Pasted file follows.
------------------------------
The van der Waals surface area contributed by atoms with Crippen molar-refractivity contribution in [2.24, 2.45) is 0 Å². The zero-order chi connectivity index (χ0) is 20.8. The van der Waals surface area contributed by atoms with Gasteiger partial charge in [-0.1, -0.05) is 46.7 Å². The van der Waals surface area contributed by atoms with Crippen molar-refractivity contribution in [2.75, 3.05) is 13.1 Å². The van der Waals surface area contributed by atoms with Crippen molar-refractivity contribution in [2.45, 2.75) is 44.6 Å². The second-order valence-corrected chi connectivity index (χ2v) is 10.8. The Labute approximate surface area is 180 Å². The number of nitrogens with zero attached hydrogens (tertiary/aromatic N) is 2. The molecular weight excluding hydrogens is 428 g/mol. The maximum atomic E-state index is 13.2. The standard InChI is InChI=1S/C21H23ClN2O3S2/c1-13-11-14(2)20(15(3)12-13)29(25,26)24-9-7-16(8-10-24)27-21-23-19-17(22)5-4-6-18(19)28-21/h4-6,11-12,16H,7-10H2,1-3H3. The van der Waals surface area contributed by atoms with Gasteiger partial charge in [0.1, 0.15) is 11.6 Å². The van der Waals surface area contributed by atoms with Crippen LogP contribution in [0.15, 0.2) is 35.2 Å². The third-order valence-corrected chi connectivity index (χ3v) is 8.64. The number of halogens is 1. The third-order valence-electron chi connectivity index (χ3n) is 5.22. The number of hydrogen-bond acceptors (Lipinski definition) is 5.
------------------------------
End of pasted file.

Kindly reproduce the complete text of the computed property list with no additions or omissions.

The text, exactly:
The van der Waals surface area contributed by atoms with Crippen molar-refractivity contribution in [2.24, 2.45) is 0 Å². The zero-order chi connectivity index (χ0) is 20.8. The van der Waals surface area contributed by atoms with Gasteiger partial charge in [-0.1, -0.05) is 46.7 Å². The van der Waals surface area contributed by atoms with Crippen molar-refractivity contribution in [2.75, 3.05) is 13.1 Å². The van der Waals surface area contributed by atoms with Crippen molar-refractivity contribution in [2.45, 2.75) is 44.6 Å². The second-order valence-corrected chi connectivity index (χ2v) is 10.8. The Labute approximate surface area is 180 Å². The number of nitrogens with zero attached hydrogens (tertiary/aromatic N) is 2. The molecular weight excluding hydrogens is 428 g/mol. The maximum atomic E-state index is 13.2. The standard InChI is InChI=1S/C21H23ClN2O3S2/c1-13-11-14(2)20(15(3)12-13)29(25,26)24-9-7-16(8-10-24)27-21-23-19-17(22)5-4-6-18(19)28-21/h4-6,11-12,16H,7-10H2,1-3H3. The van der Waals surface area contributed by atoms with Gasteiger partial charge in [0.1, 0.15) is 11.6 Å². The van der Waals surface area contributed by atoms with Crippen LogP contribution in [0.15, 0.2) is 35.2 Å². The third-order valence-corrected chi connectivity index (χ3v) is 8.64. The number of halogens is 1. The third-order valence-electron chi connectivity index (χ3n) is 5.22. The number of hydrogen-bond acceptors (Lipinski definition) is 5.